Easter blessings from UCAN
There is no more important week in the year for Christians than this Holy Week. We call it Holy because of the mystery we celebrate - God's gift of His son who loves us to his death on Calvary and beyond.
Because of that love, we wish each other Happy Easter even when we know there is a lot of tragedy about it - Good Friday. As Christians, we know that what we see happening with and in Jesus goes to the heart of what we know from our own experience of life.
At the Second Vatican Council, the Christian lives we all lead were described as being shares in the Paschal Mystery. We have our share in the death and resurrection of Jesus every day. Our lives are part of the Paschal Mystery.
At UCAN, we work to describe that mystery in the unfolding tragedies and astonishing blessings of the people we seek out and report, feature and comment on.
While at times deeply distressing work, this effort of ours gets its coherence in the same way the death of Jesus did - because of the astonishing grace of a God who never gives up on life and love.
Because of that, we can wish you Happy Easter.
Fr. Michael Kelly SJ
Vietnam Catholics jailed despite protests
Arrests sparked mass demonstrations
- Mike MacLachlan, London
- November 1, 2013
Two Catholics whose arrest sparked mass protests in Vietnam’s Nghe An province last month have been jailed.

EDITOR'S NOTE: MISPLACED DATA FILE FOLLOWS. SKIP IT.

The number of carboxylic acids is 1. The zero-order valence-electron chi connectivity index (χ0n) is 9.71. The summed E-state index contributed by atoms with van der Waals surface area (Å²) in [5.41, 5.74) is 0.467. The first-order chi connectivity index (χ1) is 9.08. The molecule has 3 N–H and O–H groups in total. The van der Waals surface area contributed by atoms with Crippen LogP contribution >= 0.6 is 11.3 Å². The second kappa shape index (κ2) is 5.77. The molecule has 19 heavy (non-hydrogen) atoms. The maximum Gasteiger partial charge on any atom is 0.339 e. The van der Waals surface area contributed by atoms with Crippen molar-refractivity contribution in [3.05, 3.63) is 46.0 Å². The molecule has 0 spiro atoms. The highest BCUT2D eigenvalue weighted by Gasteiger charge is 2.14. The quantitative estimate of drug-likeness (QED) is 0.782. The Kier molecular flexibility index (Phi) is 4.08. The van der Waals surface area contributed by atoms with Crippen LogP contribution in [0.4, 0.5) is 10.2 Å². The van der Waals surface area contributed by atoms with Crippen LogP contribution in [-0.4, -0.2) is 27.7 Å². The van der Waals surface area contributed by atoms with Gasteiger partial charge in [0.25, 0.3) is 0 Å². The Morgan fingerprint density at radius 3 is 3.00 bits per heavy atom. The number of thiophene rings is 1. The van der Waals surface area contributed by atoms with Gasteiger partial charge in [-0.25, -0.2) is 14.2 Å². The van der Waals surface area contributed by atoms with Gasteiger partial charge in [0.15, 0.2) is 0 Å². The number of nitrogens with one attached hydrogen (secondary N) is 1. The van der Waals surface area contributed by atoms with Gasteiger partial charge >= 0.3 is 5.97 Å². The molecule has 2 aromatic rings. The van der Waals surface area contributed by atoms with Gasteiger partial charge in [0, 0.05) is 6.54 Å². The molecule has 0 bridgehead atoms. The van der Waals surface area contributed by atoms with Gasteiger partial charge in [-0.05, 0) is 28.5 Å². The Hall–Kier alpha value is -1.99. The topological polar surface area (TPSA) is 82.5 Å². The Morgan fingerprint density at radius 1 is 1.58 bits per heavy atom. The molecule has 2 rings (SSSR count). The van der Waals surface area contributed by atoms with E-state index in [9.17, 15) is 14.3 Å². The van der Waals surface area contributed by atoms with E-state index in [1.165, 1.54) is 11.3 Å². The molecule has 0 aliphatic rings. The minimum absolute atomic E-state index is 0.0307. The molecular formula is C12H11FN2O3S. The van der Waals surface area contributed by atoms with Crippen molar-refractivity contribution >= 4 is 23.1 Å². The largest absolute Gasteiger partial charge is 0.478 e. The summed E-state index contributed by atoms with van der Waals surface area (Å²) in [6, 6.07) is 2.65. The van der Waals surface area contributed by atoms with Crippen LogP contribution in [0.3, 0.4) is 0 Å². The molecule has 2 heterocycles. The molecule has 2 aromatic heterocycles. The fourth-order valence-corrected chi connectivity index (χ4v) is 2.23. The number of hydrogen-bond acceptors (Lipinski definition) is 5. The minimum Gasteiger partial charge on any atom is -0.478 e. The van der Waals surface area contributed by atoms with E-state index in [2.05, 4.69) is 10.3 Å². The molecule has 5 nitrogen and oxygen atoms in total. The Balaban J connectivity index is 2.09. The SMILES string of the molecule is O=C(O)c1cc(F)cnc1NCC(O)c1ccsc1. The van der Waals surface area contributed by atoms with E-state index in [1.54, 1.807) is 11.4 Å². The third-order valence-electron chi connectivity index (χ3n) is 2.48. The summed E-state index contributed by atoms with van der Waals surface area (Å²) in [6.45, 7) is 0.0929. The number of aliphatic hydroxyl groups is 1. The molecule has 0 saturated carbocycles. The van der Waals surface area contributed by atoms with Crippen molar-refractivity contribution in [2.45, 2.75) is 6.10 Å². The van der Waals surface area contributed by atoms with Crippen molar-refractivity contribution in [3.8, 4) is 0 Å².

Nguyen Van Hai and Ngo Van Khoi were sentenced to six and seven months respectively for “disturbing public order,” Christian Solidarity Worldwide (CSW) said.
The two were arrested on June 27 following an incident on May 22 when Catholics visiting a shrine and attending Mass at a church in Nghi Phuong commune were stopped and searched, apparently by plain clothes police.
The searchers did not show any identification and many in the crowd thought they were robbers. It is thought Nguyen and Ngo argued with the officers. Others say the two were merely scapegoats.
Their arrests brought a petition for their release from Bishop Paul Nguyen Thai Hop of Vinh diocese and a number of local Catholics.
The district chief promised that they would be freed on September 4. When that failed to happen, several hundred protesters surrounded the district office and were dispersed by military personnel with guns, batons, tear gas and dogs.
Sources in Vietnam told CSW that between 21 and 40 people were hurt when police and troops beat demonstrators with electric batons. Religious icons were also smashed, they said.
After the crackdown Bishop Nguyen appealed on the VietCatholic website for the authorities to “respect people’s dignity and right to religious belief.” He described the attack as “barbaric.”
The sentences “come as a huge disappointment to the Catholic community in Nghe An,” CSW’s chief executive, Mervyn Thomas, said yesterday.
The accused’s relatives were not allowed to attend the three-hour trial on October 23, CSW said. The closed-door trial “is of particular concern,” Thomas commented.